My goal over the last few years has to be able to hand over what I know to my instructors so that they can pass on my knowledge and philosophy to the next generations of our black belts. As we have grown more schools I can no longer teach everyone as I once did. I have spent and still spend a lot of my time systemising what I know.
The problem has been that much of what I know, I just know through experience. Whilst I am teaching students directly I can get the gist of what I know to my students but when the message is 2nd or 3rd hand I have found that the message can easily be lost.
So I spend much time and thought breaking down what I know into a method that can be taught at a consistent standard so that we can maintain our systems effectiveness.
Part of this process is separating principles from techniques. A principle responds to a universal law and a technique is a method of using that law. For instance the law of gravity states that what goes up must come down and that applies every time. So if I throw a ball into the air I know it will come back down again pretty soon after. The technique is how we use that law: so that might be how I throw the ball; high, level, curved, long, short hard soft, fast etc.
In martial arts I often hear of students looking to learn new techniques and this is laudable and necessary to a degree. More importantly though is focusing on the principle behind the technique. My own motto is ‘I don’t want more techniques until I have mastered the ones I already have’.
For instance a kick is a technique but it cannot work without adhering to certain principles, such as balance, timing, distance, speed, leverage. Without these principles a kick cannot work. A correct stance for instance can be in many forms but will always conform to the principles of balance and equilibrium. The rule goes if the stance is correct then your technique has more chance of being correct. But if your stance is wrong the technique can never be correct.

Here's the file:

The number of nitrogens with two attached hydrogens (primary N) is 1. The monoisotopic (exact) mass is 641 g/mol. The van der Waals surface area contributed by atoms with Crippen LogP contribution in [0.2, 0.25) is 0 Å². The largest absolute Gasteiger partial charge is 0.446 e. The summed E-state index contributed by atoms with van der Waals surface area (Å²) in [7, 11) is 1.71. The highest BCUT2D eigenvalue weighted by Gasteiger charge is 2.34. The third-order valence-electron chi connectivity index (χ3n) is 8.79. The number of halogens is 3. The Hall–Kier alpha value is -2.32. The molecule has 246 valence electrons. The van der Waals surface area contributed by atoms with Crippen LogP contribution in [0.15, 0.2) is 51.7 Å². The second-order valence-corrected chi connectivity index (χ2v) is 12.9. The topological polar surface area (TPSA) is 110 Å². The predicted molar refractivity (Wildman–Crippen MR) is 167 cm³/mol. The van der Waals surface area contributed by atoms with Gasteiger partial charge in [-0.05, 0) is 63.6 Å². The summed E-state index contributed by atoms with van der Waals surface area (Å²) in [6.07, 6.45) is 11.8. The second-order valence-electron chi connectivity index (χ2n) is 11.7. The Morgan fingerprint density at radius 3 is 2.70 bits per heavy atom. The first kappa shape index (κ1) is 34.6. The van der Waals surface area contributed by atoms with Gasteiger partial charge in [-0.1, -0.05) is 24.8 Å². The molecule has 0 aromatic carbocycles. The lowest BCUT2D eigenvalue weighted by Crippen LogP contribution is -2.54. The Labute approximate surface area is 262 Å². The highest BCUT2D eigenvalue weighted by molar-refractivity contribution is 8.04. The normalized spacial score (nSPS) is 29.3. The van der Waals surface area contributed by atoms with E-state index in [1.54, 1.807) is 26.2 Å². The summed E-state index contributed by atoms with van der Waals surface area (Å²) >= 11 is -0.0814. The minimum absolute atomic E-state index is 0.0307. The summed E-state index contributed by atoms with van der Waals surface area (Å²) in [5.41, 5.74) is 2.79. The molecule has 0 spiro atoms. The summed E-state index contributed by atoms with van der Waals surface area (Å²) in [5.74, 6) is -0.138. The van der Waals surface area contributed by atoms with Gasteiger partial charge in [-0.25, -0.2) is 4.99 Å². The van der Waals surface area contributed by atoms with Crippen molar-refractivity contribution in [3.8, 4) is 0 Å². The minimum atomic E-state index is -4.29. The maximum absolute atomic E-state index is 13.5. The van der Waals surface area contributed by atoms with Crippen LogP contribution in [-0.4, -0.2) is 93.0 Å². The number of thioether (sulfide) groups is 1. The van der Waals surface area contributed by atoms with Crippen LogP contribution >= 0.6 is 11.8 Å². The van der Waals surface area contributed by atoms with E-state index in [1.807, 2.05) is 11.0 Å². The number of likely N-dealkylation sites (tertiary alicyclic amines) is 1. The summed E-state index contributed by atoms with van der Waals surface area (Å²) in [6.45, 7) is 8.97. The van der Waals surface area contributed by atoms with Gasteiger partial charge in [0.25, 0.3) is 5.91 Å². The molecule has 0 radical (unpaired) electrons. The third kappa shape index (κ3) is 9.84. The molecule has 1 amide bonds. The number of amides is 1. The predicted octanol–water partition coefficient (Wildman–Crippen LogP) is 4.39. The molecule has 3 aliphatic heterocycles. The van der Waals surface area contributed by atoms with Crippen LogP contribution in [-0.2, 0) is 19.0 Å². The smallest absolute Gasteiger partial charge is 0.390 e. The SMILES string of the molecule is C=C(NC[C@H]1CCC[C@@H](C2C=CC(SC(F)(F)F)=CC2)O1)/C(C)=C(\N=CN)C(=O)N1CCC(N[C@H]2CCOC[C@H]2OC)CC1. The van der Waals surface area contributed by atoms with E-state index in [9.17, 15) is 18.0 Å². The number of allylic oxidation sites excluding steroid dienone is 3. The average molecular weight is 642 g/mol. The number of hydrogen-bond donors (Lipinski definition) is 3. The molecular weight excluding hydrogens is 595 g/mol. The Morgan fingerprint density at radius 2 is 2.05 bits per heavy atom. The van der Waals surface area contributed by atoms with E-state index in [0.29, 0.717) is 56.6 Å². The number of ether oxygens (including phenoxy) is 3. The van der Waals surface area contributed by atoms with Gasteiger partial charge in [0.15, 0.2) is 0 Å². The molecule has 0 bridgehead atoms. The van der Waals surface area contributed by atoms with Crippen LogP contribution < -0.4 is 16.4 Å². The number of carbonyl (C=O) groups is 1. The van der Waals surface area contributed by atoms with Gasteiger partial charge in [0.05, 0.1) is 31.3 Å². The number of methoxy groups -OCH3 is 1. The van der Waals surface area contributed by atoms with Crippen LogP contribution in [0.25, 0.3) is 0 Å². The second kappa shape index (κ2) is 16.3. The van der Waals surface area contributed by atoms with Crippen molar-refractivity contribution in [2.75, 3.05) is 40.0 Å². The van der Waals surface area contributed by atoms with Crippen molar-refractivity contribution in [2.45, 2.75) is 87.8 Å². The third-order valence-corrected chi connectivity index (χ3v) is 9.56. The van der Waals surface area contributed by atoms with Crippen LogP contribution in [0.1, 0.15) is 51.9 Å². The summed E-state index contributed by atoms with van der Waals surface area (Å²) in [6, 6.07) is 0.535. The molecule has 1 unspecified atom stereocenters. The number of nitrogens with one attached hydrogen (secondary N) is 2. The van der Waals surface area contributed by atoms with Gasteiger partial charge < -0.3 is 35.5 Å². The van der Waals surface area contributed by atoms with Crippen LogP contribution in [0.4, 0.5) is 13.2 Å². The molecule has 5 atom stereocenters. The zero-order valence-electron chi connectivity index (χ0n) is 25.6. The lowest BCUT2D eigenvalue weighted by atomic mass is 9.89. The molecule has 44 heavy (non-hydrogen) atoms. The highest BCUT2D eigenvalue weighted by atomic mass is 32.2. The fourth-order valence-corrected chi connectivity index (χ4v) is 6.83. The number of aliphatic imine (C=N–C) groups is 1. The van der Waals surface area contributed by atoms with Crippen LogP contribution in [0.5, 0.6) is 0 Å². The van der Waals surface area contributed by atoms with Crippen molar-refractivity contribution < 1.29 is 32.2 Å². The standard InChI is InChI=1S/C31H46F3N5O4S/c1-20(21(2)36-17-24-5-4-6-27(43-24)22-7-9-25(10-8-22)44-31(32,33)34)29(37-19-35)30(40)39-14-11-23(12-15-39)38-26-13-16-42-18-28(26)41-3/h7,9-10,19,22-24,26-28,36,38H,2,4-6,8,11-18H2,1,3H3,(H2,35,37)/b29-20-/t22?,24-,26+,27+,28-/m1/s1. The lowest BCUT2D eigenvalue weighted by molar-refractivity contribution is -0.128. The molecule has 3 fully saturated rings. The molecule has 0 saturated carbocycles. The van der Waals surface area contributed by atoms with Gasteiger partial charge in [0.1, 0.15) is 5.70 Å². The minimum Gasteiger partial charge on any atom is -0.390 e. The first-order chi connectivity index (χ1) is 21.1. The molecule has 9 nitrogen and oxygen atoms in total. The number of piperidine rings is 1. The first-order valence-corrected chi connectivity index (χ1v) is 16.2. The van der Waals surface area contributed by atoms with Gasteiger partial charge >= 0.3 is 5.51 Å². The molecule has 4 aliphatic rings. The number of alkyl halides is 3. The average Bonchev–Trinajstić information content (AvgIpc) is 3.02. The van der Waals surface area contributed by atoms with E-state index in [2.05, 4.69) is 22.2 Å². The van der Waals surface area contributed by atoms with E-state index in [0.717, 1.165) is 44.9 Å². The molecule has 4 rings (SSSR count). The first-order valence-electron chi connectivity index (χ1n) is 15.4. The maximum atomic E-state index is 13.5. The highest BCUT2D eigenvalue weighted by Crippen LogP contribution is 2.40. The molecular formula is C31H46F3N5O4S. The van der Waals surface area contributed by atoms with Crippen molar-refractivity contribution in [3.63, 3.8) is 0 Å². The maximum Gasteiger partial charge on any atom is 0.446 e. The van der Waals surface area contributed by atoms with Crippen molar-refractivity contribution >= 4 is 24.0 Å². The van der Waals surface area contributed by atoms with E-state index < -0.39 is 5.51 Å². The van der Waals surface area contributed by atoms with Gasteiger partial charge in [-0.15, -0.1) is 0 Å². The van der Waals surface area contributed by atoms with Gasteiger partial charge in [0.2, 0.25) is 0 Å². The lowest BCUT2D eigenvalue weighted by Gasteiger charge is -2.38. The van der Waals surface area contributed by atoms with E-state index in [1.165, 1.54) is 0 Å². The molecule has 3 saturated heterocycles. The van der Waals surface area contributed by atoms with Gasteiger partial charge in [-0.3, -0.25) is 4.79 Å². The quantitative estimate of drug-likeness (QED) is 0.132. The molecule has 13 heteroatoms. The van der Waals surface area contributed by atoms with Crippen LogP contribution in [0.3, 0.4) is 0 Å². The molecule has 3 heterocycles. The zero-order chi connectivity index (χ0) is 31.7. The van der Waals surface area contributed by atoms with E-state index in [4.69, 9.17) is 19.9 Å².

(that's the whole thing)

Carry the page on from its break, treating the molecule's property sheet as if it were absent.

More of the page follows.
Other principles are: Speed, Power, Distance, Timing, Intensity, Leverage, and Alignment to name but a few. Once we begin to understand the principle behind the technique the technique improves immensely.
Some of the principles we have arranged into a series of Laws such as the The law of Speed. Speed in martial arts is more important than power. Why? Well if you have massive power that is good but if you have insufficient speed to hit the target then all that power is wasted. Plus if you double your power, you double your power but if you double your speed you quadruple your power. This is the principle behind our need for speed over power.
Another principle is the law of attack. The law of attack states that ‘attack is the best defence’ this works every time if the techniques used have been chosen effectively. The law states that attack is best and if you know this then you can choose your techniques to maximise the law.
So my advice to you is by all means practice your technique but seek to understand and practice the principles that support those techniques such as balance, Timing, Speed, Distance etc. When you master or at least improve you’re (for instance) balance then every technique will improve as a result – Make sense? I am at present preparing a manual for the instructors based on the laws of combat so keep an eye open for these appearing more in your classes.